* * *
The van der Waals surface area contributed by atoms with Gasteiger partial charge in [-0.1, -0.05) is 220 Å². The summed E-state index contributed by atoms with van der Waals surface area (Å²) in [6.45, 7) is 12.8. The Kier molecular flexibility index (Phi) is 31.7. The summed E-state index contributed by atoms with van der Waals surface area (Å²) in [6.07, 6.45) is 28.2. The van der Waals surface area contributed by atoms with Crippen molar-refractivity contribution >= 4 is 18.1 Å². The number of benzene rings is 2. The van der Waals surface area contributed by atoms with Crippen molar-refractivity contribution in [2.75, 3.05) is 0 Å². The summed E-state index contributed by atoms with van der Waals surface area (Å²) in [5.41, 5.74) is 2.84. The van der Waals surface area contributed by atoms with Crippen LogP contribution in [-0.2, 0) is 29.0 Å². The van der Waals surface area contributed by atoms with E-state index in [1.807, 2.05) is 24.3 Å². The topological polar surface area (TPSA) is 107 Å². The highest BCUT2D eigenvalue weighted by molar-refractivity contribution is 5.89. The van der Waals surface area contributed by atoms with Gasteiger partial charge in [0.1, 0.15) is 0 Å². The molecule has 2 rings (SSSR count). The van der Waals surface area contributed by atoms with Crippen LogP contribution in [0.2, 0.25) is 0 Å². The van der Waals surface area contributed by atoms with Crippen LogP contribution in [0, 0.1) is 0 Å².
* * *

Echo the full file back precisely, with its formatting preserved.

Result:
The van der Waals surface area contributed by atoms with Gasteiger partial charge in [-0.1, -0.05) is 220 Å². The summed E-state index contributed by atoms with van der Waals surface area (Å²) in [6.45, 7) is 12.8. The Kier molecular flexibility index (Phi) is 31.7. The summed E-state index contributed by atoms with van der Waals surface area (Å²) in [6.07, 6.45) is 28.2. The van der Waals surface area contributed by atoms with Crippen molar-refractivity contribution >= 4 is 18.1 Å². The number of benzene rings is 2. The van der Waals surface area contributed by atoms with Crippen molar-refractivity contribution in [2.75, 3.05) is 0 Å². The summed E-state index contributed by atoms with van der Waals surface area (Å²) in [5.41, 5.74) is 2.84. The van der Waals surface area contributed by atoms with Crippen LogP contribution in [-0.2, 0) is 29.0 Å². The van der Waals surface area contributed by atoms with E-state index in [1.807, 2.05) is 24.3 Å². The topological polar surface area (TPSA) is 107 Å². The highest BCUT2D eigenvalue weighted by molar-refractivity contribution is 5.89. The van der Waals surface area contributed by atoms with Gasteiger partial charge in [0.1, 0.15) is 0 Å². The molecule has 2 rings (SSSR count). The van der Waals surface area contributed by atoms with Crippen LogP contribution in [0.2, 0.25) is 0 Å². The van der Waals surface area contributed by atoms with Crippen LogP contribution in [0, 0.1) is 0 Å².